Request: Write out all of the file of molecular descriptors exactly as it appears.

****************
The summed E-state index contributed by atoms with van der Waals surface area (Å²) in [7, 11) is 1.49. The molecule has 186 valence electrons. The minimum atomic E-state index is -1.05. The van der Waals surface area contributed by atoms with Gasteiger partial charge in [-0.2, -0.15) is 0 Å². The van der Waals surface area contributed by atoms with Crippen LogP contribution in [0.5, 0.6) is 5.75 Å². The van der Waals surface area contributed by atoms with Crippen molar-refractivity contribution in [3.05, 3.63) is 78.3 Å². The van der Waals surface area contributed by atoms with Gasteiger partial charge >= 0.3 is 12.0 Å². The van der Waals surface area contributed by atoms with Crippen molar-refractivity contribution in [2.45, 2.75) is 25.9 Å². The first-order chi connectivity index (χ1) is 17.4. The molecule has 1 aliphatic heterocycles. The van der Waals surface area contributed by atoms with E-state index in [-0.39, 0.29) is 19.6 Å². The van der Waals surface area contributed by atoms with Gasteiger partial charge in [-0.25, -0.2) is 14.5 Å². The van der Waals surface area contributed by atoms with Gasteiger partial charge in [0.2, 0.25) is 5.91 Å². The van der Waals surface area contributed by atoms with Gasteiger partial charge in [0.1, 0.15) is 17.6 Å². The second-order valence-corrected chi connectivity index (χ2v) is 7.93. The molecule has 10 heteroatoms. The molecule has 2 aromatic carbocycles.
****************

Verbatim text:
The summed E-state index contributed by atoms with van der Waals surface area (Å²) in [7, 11) is 1.49. The molecule has 186 valence electrons. The minimum atomic E-state index is -1.05. The van der Waals surface area contributed by atoms with Gasteiger partial charge in [-0.2, -0.15) is 0 Å². The van der Waals surface area contributed by atoms with Crippen LogP contribution in [0.5, 0.6) is 5.75 Å². The van der Waals surface area contributed by atoms with Crippen molar-refractivity contribution in [3.05, 3.63) is 78.3 Å². The van der Waals surface area contributed by atoms with Gasteiger partial charge >= 0.3 is 12.0 Å². The van der Waals surface area contributed by atoms with Crippen molar-refractivity contribution in [2.45, 2.75) is 25.9 Å². The first-order chi connectivity index (χ1) is 17.4. The molecule has 1 aliphatic heterocycles. The van der Waals surface area contributed by atoms with E-state index in [-0.39, 0.29) is 19.6 Å². The van der Waals surface area contributed by atoms with Gasteiger partial charge in [-0.25, -0.2) is 14.5 Å². The van der Waals surface area contributed by atoms with Gasteiger partial charge in [0.2, 0.25) is 5.91 Å². The van der Waals surface area contributed by atoms with Gasteiger partial charge in [0.1, 0.15) is 17.6 Å². The second-order valence-corrected chi connectivity index (χ2v) is 7.93. The molecule has 10 heteroatoms. The molecule has 2 aromatic carbocycles.